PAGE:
Exemplary nestable food storage lids and container bases in accordance with the teachings of the present invention are described and explained in greater detail below with the aid of the drawing figures in which:
FIG. 1 is a side view in cross section of one example of stacked and nested container bases and lids constructed in accordance with the teachings of the present invention and with the lids in an inverted orientation.
FIG. 2 is an enlarged view taken from circle II-II of the stacked and nested containers shown in FIG. 1.
FIG. 3 is a cross section of one of the containers shown in FIG. 1 and with a lid installed on the container base.
FIG. 4 is a side view in cross section of the nested and stacked containers shown in FIG. 1, but with the lids shown in a standard orientation.
FIG. 5 is an enlarged view taken from circle V-V of a portion of the containers and lids shown in FIG. 4.
FIG. 6 is a cut-away side view of a plurality of stacked and nested containers of different size.
FIG. 7 is a top view of another example of a container with the lid installed and constructed in accordance with the teachings of the present invention.
FIG. 8 is a cross section taken along line VIII-VIII of the container shown in FIG. 7.
FIG. 9 is a side view in cross section of the container shown in FIG. 7 and with the lid positioned beneath the base in an inverted orientation.
FIG. 10 is a side view in cross section of the container shown in FIG. 7 and with the lid positioned beneath the base in a standard orientation.
FIG. 11 is a side view in cross section of a plurality of stacked and nested containers as shown in FIG. 9.
FIG. 12 is a side view in cross section of a plurality of stacked and nested containers as shown in FIG. 10.
 Examples of a container constructed in accordance with teachings of the present invention are disclosed herein. Each of these examples generally includes a container base and a lid for the container. The container base is nestable with other container bases and the lid is nestable with other container lids. The lids can nest with the containers in both a right-side up and inverted orientation. The disclosed containers improve upon a number of the problems discussed above with prior known food storage containers.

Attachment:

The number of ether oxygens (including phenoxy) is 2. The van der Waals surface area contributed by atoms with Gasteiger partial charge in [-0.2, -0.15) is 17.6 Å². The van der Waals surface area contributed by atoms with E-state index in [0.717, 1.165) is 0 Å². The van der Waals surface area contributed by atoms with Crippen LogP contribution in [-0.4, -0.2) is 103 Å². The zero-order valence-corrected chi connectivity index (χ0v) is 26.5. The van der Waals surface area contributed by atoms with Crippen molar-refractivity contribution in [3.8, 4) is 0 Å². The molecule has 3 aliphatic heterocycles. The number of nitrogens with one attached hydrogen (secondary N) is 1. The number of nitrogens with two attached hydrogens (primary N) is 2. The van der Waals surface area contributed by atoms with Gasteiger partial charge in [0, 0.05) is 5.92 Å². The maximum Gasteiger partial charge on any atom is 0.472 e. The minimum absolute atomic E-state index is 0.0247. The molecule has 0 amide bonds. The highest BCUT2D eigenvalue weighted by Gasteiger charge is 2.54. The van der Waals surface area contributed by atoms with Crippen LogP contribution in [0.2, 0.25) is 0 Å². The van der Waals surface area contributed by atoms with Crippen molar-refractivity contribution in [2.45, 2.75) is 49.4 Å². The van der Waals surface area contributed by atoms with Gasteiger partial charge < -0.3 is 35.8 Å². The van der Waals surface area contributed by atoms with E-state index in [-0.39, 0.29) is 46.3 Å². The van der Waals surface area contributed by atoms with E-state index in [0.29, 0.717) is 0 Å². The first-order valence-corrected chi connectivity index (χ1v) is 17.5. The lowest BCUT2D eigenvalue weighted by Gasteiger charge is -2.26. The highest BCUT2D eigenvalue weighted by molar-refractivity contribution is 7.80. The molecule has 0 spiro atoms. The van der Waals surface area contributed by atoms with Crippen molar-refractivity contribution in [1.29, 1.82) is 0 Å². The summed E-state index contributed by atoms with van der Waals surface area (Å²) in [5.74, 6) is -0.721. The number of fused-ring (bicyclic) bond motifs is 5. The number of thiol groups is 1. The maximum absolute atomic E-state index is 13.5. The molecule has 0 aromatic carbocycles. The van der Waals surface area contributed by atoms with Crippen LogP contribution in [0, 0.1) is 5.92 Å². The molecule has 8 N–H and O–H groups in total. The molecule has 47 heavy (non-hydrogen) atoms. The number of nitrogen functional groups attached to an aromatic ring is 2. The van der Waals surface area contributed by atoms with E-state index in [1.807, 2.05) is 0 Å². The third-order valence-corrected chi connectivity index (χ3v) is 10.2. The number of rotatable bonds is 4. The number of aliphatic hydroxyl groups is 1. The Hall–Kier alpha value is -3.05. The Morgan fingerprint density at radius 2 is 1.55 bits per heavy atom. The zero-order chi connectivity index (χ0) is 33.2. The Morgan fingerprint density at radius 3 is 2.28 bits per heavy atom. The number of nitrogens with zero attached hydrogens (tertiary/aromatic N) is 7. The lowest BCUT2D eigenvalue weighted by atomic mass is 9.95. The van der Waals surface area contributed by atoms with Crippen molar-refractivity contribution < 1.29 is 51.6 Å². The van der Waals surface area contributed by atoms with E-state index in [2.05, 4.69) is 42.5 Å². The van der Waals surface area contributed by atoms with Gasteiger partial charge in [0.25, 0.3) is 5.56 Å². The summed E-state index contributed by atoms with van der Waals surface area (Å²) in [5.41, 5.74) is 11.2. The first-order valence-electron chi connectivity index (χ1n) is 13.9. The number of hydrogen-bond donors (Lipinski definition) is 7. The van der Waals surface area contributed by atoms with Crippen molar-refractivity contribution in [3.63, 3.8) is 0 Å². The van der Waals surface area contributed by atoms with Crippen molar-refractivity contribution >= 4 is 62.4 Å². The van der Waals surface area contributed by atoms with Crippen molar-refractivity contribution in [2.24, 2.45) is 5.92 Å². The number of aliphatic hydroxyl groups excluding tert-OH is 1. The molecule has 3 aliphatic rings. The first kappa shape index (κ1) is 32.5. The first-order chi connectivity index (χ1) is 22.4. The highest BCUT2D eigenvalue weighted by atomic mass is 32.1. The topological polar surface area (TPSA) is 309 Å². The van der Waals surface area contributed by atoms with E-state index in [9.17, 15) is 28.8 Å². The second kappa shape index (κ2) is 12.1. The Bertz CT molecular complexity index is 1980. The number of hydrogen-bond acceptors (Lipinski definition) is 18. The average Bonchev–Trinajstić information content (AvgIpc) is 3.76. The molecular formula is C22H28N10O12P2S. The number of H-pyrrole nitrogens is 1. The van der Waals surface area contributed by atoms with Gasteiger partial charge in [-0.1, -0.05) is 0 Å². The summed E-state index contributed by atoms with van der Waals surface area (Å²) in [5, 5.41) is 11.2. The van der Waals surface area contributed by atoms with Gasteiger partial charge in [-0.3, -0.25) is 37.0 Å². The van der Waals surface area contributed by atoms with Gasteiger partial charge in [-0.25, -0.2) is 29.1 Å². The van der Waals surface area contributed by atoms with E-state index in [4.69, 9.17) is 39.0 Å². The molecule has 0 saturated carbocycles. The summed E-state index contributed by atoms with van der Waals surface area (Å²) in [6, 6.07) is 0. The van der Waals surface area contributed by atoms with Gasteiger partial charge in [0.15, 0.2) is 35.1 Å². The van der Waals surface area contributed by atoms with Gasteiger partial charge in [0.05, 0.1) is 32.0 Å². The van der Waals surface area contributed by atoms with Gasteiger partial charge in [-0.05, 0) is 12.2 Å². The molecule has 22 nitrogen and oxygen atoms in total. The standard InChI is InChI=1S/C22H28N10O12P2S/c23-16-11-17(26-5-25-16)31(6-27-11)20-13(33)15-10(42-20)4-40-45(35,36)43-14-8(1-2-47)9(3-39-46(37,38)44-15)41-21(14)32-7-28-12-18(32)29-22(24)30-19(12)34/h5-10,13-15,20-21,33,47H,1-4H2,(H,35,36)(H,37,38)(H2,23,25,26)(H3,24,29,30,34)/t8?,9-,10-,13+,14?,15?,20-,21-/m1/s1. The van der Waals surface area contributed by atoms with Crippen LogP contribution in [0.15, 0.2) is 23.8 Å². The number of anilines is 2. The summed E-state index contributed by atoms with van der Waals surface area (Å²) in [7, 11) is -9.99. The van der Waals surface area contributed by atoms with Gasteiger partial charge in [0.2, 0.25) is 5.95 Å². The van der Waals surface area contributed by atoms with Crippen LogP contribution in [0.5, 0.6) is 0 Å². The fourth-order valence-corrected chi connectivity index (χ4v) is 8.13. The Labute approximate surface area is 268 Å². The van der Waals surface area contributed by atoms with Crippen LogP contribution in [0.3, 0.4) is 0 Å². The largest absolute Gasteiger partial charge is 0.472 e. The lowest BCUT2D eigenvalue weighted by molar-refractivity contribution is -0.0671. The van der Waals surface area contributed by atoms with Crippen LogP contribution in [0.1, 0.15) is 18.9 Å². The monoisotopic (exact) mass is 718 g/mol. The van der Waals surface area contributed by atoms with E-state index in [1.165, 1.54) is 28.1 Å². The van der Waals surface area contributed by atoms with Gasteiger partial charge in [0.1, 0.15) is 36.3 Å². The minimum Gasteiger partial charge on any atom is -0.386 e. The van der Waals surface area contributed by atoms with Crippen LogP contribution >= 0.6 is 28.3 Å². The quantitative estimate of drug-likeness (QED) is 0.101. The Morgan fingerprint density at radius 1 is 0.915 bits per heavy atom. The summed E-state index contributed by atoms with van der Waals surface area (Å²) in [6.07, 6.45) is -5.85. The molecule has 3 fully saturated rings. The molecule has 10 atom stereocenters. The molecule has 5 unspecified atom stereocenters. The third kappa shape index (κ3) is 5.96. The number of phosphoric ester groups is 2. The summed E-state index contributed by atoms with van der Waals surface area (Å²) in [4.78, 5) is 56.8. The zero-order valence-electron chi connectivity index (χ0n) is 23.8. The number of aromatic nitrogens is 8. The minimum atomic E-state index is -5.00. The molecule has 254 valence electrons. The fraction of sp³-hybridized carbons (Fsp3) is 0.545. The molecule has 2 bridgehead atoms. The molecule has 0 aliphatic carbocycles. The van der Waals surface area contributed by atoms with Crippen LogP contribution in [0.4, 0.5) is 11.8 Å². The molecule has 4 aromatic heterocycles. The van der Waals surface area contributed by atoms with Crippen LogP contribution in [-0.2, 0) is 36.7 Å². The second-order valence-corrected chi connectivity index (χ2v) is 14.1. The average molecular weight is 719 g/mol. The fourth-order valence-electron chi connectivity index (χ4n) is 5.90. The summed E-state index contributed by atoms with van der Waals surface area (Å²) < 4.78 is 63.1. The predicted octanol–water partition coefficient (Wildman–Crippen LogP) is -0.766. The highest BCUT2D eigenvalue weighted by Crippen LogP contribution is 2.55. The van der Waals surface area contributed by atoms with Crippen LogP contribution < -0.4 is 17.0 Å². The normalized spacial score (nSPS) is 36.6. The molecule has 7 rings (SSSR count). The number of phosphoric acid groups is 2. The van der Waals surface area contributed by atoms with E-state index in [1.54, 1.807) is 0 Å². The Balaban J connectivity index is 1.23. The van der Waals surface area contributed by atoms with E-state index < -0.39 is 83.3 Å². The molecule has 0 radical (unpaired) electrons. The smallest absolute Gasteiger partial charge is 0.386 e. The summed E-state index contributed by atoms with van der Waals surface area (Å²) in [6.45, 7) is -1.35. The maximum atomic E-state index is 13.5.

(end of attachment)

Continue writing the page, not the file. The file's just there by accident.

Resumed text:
Referring now to the drawings, FIGS. 1 and 2 show a side view in cross section of a plurality of stacked and nested containers 20. Each container has a lid 22 and a container base 24. In this example, the bases 24 are nested with one another to form a base stack. The lids 22 (see enlarged view shown in FIG. 2) are also nested with one another to form a lid stack which is then positioned beneath the base stack as described in greater detail below. In FIGS. 1 and 2, the lids are oriented upside down (relative to the lid orientation as when installed on a container base) with the underside of the lid facing up. Herein, this upside down orientation is described as the “inverted” lid orientation.
FIG. 3 illustrates one of the containers 20 with the lid 22 installed on the base 24 as during normal use. This lid orientation is described herein as the “standard” lid orientation. FIG. 4 shows a side view in cross section of the plurality of the stacked and nested containers 20. However, in this view the lids 22 are stacked and oriented in the standard lid orientation and then the lid stack is nested beneath the stack of bases 24 (see enlarged view in FIG. 5).
 The container base 24 has a bottom panel 26 with a base perimeter 28. A side wall 30 extends continuously around the base perimeter 28 and upward from the perimeter and bottom wall 26. The side wall 30 terminates at a top edge 32 that defines an open top 34 of the container base 24. The open top 34 provides access to an interior food storage space 36 within the bottom panel 26 and side wall 30 of the base 24. The container 20 is an example of an injection molded plastic container.